all of us to see and be given the opportunity
    to educate ourselves and our children that being
    different is ok. “Just imagine, if you find the strength
    and confidence you too can be in Glee!” What a teaching
    moment for my kids. It’s ok not to win, it’s ok not
    to be the best; what a proud child and family he
    must have. I’m sad I didn’t see the show. But Im blessed that i know you
    and have you and your family in my life! G-D works
    in mysterious ways!Comment by Eda — August 18, 2012 @ 2:10 pm
  18. eda, thanks so much for your comments — it means so much to me that you wrote to me.Comment by SiteAdmin — August 21, 2012 @ 2:36 pm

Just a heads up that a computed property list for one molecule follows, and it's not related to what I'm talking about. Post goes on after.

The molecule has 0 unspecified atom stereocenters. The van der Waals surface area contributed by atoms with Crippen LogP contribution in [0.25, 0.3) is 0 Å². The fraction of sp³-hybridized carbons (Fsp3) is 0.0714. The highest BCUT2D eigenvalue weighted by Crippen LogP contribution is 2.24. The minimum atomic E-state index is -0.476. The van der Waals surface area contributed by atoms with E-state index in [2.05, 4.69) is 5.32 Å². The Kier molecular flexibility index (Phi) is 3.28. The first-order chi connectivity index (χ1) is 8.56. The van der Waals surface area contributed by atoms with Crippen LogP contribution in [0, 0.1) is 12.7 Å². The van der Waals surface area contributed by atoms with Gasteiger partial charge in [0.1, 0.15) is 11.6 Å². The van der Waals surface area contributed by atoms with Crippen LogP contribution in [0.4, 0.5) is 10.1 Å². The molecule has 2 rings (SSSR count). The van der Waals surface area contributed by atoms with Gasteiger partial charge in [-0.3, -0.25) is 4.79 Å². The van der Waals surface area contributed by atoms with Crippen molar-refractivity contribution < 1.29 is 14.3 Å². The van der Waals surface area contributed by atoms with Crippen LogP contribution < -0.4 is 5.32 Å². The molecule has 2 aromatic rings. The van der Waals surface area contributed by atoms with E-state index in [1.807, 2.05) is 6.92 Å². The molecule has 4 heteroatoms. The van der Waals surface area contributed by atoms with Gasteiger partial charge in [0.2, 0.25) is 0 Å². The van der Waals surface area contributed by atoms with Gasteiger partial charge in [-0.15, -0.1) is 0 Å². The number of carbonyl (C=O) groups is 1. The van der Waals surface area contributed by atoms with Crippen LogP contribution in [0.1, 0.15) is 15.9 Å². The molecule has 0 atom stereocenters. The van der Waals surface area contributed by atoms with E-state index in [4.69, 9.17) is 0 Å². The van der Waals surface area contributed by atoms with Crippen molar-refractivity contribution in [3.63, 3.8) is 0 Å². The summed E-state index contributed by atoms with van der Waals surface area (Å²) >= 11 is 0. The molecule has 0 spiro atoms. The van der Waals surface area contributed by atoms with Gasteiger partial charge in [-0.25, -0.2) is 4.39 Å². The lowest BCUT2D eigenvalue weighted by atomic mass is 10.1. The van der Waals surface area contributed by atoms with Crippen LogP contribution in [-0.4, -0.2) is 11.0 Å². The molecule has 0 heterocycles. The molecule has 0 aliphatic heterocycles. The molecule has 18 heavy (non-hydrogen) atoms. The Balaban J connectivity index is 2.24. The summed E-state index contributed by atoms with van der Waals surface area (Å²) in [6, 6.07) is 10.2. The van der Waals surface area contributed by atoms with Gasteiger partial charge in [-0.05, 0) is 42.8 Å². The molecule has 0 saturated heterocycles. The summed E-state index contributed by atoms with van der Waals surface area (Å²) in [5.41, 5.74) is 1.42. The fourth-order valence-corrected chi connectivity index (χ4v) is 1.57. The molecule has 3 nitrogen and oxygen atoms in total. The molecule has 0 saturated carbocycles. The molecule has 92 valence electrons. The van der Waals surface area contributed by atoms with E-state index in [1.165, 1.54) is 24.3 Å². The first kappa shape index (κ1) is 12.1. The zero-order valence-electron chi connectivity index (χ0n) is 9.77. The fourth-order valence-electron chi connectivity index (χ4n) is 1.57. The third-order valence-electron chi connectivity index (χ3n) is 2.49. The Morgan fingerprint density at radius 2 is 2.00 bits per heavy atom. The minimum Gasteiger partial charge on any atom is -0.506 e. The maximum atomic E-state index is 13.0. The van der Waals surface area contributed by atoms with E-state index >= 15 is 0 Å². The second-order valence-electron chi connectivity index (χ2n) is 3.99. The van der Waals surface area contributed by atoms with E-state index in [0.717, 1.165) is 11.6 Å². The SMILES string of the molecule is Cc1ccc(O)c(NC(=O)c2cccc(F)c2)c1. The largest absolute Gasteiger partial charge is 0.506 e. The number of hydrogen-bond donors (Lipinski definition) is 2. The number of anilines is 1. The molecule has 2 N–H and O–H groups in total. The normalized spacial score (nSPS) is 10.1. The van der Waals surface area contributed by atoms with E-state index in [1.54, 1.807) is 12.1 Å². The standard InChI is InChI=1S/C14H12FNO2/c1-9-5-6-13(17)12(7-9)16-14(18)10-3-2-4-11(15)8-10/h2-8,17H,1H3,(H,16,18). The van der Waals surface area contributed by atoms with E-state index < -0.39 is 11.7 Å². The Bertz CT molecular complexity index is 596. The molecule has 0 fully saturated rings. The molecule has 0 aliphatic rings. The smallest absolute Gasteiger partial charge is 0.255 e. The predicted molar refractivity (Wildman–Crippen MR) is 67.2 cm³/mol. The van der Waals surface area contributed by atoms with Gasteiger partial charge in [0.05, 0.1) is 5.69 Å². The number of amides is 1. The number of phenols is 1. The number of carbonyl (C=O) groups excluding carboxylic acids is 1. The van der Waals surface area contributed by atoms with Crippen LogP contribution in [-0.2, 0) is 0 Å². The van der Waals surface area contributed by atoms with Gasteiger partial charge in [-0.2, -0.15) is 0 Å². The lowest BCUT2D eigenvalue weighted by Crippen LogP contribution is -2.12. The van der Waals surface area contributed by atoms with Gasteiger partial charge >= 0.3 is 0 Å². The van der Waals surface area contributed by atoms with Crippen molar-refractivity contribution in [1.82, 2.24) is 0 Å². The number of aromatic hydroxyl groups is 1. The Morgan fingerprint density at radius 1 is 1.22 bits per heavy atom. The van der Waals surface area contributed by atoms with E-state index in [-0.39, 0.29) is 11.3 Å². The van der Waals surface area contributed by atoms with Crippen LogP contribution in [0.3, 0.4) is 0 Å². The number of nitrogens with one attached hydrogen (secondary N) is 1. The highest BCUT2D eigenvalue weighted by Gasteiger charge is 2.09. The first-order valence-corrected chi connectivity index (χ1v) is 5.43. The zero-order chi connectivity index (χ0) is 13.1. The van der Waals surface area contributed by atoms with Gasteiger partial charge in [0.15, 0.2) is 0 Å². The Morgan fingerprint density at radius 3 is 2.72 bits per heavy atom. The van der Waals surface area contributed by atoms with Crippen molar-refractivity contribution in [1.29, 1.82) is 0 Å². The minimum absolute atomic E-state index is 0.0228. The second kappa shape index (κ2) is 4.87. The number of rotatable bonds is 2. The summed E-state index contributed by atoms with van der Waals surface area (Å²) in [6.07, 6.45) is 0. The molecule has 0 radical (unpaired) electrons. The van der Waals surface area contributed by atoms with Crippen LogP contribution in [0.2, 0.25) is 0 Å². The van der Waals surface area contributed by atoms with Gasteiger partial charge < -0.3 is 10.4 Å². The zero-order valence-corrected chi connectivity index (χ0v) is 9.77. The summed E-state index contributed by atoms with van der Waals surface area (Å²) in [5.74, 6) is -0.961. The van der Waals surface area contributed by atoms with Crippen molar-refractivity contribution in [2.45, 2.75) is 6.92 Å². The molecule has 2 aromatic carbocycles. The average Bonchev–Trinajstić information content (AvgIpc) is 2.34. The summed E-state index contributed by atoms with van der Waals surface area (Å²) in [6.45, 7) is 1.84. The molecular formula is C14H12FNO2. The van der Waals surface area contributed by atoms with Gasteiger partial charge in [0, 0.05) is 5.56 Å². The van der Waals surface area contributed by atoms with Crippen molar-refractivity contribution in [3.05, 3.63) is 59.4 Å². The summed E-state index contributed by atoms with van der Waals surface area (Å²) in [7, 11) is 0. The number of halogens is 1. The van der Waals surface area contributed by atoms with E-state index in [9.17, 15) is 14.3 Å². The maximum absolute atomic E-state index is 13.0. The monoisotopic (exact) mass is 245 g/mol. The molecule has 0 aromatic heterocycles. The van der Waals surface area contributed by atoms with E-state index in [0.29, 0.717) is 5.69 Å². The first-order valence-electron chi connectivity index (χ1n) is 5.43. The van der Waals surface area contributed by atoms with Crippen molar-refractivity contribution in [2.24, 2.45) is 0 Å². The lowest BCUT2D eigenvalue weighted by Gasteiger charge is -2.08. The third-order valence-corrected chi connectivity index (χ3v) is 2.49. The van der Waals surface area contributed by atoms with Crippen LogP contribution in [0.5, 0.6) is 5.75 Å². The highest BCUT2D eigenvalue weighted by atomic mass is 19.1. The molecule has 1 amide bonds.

19. Penya, I read your brilliant and beautiful blog post days ago and wanted to compose a response that was not scribbled in between the screams and kicks of three adorable boys. Now I have a quiet moment in the library, so I can tap away at the keyboard. I hear you, and I hear your emotions. I never took to television like you or Julie – or my husband, for that matter – so I’ve never watched “Glee” and I’ve never even heard of the “Glee Project”. But the profound sentiment in your wish – that I understand. We look around us for signs of what will be, grasping for omens that will inform us that “IT WILL BE OKAY”. And when they let us down, we are crestfallen. Every time I have to schedule an oncology three-month check-up, I pray that the day it falls on the Gregorian calendar will be blessed: a birthday of a family member, the day I got divorced (which was a great day), close to a Jewish holiday, some sign that promises me that I will be protected from another tumor growing in my breast. Heaven forfend that appointment should be scheduled for a regular day! I get looking for signs, I do. But Cal’s future stretches out far beyond that television show and the limited range of the people who “control” it. I do believe that God is listening, and I do believe that Cal will empower you even more than he has thus far. Your disappointment is real. And it sucks. I wish that they had chosen the Autistic Kid. But never mind. You’ve chosen the Autistic Kid, you’ve recognized his coolness, and you’re announcing it to the World. The world just has to catch up with you. And Cal.Comment by Ruth Ebenstein — August 23, 2012 @ 4:46 pm